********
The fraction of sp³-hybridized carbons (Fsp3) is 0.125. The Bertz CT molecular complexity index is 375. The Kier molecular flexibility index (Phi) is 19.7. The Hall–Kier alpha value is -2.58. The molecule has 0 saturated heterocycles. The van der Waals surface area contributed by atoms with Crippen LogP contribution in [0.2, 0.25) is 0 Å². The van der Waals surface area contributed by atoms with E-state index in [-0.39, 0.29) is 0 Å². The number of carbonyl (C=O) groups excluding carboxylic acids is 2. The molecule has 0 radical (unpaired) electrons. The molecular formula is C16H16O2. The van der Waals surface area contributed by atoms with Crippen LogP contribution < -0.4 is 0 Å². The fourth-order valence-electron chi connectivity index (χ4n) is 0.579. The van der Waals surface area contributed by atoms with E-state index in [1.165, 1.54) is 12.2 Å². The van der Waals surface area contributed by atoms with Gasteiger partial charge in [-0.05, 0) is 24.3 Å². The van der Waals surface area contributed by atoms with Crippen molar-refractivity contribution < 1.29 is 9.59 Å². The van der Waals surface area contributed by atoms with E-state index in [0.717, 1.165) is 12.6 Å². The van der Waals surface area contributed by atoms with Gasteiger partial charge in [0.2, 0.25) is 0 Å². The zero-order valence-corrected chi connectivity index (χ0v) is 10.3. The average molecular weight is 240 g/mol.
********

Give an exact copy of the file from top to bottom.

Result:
The fraction of sp³-hybridized carbons (Fsp3) is 0.125. The Bertz CT molecular complexity index is 375. The Kier molecular flexibility index (Phi) is 19.7. The Hall–Kier alpha value is -2.58. The molecule has 0 saturated heterocycles. The van der Waals surface area contributed by atoms with Crippen LogP contribution in [0.2, 0.25) is 0 Å². The van der Waals surface area contributed by atoms with E-state index in [-0.39, 0.29) is 0 Å². The number of carbonyl (C=O) groups excluding carboxylic acids is 2. The molecule has 0 radical (unpaired) electrons. The molecular formula is C16H16O2. The van der Waals surface area contributed by atoms with Crippen LogP contribution < -0.4 is 0 Å². The fourth-order valence-electron chi connectivity index (χ4n) is 0.579. The van der Waals surface area contributed by atoms with E-state index in [1.165, 1.54) is 12.2 Å². The van der Waals surface area contributed by atoms with Gasteiger partial charge in [-0.05, 0) is 24.3 Å². The van der Waals surface area contributed by atoms with Crippen molar-refractivity contribution < 1.29 is 9.59 Å². The van der Waals surface area contributed by atoms with E-state index in [0.717, 1.165) is 12.6 Å². The van der Waals surface area contributed by atoms with Gasteiger partial charge in [0.2, 0.25) is 0 Å². The zero-order valence-corrected chi connectivity index (χ0v) is 10.3. The average molecular weight is 240 g/mol.